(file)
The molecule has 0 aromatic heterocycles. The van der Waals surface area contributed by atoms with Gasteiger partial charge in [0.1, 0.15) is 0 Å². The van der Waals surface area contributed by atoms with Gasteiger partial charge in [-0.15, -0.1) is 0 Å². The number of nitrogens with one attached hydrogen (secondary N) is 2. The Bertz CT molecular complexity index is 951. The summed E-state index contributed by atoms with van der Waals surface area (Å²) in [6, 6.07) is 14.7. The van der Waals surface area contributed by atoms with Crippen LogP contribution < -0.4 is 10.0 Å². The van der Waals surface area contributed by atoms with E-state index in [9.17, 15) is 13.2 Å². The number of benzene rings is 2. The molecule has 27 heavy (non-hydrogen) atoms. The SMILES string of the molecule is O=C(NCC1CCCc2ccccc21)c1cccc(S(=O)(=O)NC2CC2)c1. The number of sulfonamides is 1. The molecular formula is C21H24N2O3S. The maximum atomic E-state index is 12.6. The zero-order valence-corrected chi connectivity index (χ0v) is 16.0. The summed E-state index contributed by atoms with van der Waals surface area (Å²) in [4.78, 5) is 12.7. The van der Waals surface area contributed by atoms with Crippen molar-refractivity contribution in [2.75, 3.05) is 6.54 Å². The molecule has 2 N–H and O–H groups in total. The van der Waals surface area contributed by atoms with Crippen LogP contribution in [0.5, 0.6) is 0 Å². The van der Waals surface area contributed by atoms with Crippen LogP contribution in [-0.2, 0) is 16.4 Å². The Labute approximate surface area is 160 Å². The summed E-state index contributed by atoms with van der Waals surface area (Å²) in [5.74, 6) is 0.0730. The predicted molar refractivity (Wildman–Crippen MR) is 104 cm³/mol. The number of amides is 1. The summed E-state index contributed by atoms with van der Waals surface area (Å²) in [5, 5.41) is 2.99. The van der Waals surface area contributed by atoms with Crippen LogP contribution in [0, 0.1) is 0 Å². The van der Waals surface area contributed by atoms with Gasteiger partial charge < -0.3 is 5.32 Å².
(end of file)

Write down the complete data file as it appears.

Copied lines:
The molecule has 0 aromatic heterocycles. The van der Waals surface area contributed by atoms with Gasteiger partial charge in [0.1, 0.15) is 0 Å². The van der Waals surface area contributed by atoms with Gasteiger partial charge in [-0.15, -0.1) is 0 Å². The number of nitrogens with one attached hydrogen (secondary N) is 2. The Bertz CT molecular complexity index is 951. The summed E-state index contributed by atoms with van der Waals surface area (Å²) in [6, 6.07) is 14.7. The van der Waals surface area contributed by atoms with Crippen LogP contribution < -0.4 is 10.0 Å². The van der Waals surface area contributed by atoms with E-state index in [9.17, 15) is 13.2 Å². The number of benzene rings is 2. The molecule has 27 heavy (non-hydrogen) atoms. The SMILES string of the molecule is O=C(NCC1CCCc2ccccc21)c1cccc(S(=O)(=O)NC2CC2)c1. The number of sulfonamides is 1. The molecular formula is C21H24N2O3S. The maximum atomic E-state index is 12.6. The zero-order valence-corrected chi connectivity index (χ0v) is 16.0. The summed E-state index contributed by atoms with van der Waals surface area (Å²) in [4.78, 5) is 12.7. The van der Waals surface area contributed by atoms with Crippen molar-refractivity contribution in [2.75, 3.05) is 6.54 Å². The molecule has 2 N–H and O–H groups in total. The van der Waals surface area contributed by atoms with Crippen LogP contribution in [0.5, 0.6) is 0 Å². The van der Waals surface area contributed by atoms with Crippen LogP contribution in [-0.2, 0) is 16.4 Å². The Labute approximate surface area is 160 Å². The summed E-state index contributed by atoms with van der Waals surface area (Å²) in [5.74, 6) is 0.0730. The predicted molar refractivity (Wildman–Crippen MR) is 104 cm³/mol. The number of amides is 1. The summed E-state index contributed by atoms with van der Waals surface area (Å²) in [5, 5.41) is 2.99. The van der Waals surface area contributed by atoms with Crippen LogP contribution in [0, 0.1) is 0 Å². The van der Waals surface area contributed by atoms with Gasteiger partial charge < -0.3 is 5.32 Å².